Friday, September 09, 2011


I remember exactly where I was that day. I was walking back to the elementary school from the high school after going through file folders for an hour or so. I noticed the hush in the school as soon as I walked in the door. I went up to the middle-school area and met another teacher in the hall. She told me a plane had crashed into one of the towers. Kids were sitting at their desks, eyes glued to the television.

I stepped into one of the classrooms. Just moments after stepping into the classroom, a second plane crashed. I knew right then that this had not been accidental.

This week I read a local newspaper story about a baby who was born on 911. Her mother and family were gathered, waiting for the coming of this baby, in a hospital near Wright-Patterson Air Force Base in Dayton. A nurse came into the room and told the family that a plane had crashed into one of the World Trade Centers. The mother said immediately, "The US is under attack!" When asked how she knew, she replied, "That is a no-fly zone." She immediately told her husband to gather their other children and go back to Kentucky--Wright-Patterson would be ground zero, and she wanted them away from there. I cannot imagine how she could think so clearly.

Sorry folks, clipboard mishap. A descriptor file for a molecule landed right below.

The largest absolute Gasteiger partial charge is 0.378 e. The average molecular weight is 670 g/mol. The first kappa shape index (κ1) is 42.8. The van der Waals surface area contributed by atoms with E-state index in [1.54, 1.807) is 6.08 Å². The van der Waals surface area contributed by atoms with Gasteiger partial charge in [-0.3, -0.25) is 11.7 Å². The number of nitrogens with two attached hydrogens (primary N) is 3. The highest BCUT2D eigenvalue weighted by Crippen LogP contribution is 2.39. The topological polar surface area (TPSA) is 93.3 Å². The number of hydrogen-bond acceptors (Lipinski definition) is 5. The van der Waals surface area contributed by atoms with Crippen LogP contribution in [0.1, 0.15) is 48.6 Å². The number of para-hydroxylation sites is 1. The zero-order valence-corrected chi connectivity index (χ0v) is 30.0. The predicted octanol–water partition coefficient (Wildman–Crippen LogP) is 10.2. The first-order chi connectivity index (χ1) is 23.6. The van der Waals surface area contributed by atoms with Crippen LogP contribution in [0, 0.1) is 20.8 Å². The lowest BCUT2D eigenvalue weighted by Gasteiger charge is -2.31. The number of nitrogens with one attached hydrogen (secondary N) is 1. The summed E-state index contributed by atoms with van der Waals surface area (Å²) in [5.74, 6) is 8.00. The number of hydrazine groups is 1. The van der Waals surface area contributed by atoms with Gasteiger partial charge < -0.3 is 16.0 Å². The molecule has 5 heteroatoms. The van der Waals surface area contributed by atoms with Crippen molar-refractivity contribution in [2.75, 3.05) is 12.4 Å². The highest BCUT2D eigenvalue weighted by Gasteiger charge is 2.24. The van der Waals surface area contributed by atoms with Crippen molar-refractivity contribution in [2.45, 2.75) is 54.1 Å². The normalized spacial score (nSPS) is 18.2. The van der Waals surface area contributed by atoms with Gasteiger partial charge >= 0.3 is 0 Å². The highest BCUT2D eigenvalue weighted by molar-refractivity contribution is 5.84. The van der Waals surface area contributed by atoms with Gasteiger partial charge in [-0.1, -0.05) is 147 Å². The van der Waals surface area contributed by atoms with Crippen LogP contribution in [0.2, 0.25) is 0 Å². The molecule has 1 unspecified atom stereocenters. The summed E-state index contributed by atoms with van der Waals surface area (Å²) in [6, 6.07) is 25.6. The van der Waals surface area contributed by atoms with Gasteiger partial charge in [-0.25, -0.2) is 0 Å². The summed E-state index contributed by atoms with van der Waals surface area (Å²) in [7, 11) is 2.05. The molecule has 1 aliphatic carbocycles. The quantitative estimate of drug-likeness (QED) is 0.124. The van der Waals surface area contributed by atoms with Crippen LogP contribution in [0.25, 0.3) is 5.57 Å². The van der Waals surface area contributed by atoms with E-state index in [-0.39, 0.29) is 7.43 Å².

The events unfolded as the day went on. I watched the President talking to a class of school children, all the while knowing what was happening in our country, but showing no outward signs of fear. I cannot imagine how he faced them so calmly.

Several days later, David and I were listening to the car radio. A song came on that I have not heard since. It was dedicated to the first-responders at the World Trade Center. I only remember one line: "As we were coming down, they were going up." I cannot imagine how they acted so courageously.

I watched television yesterday and saw a short clip about a family in New York who had lost their wife and mother in the Trade Center. The father was raising two children, a middle-school girl and a twelve-year-old with Down Syndrome. They appeared to be getting along very well. The reporter asked the girl, "If your mother were here today, what would you ask her?" With tears in her eyes, she talked about little things, like what would they do this coming weekend...Her father, brother and she were later pictured at a memorial park that had been built after 911. There was a monument with names on it. The brother stood there and touched one of the names: "Mama." Then he kissed his finger and ran it across the letters. The father stood there and watched.

Thank you, God, for giving us all the courage to go on.

Tuesday, March 15, 2011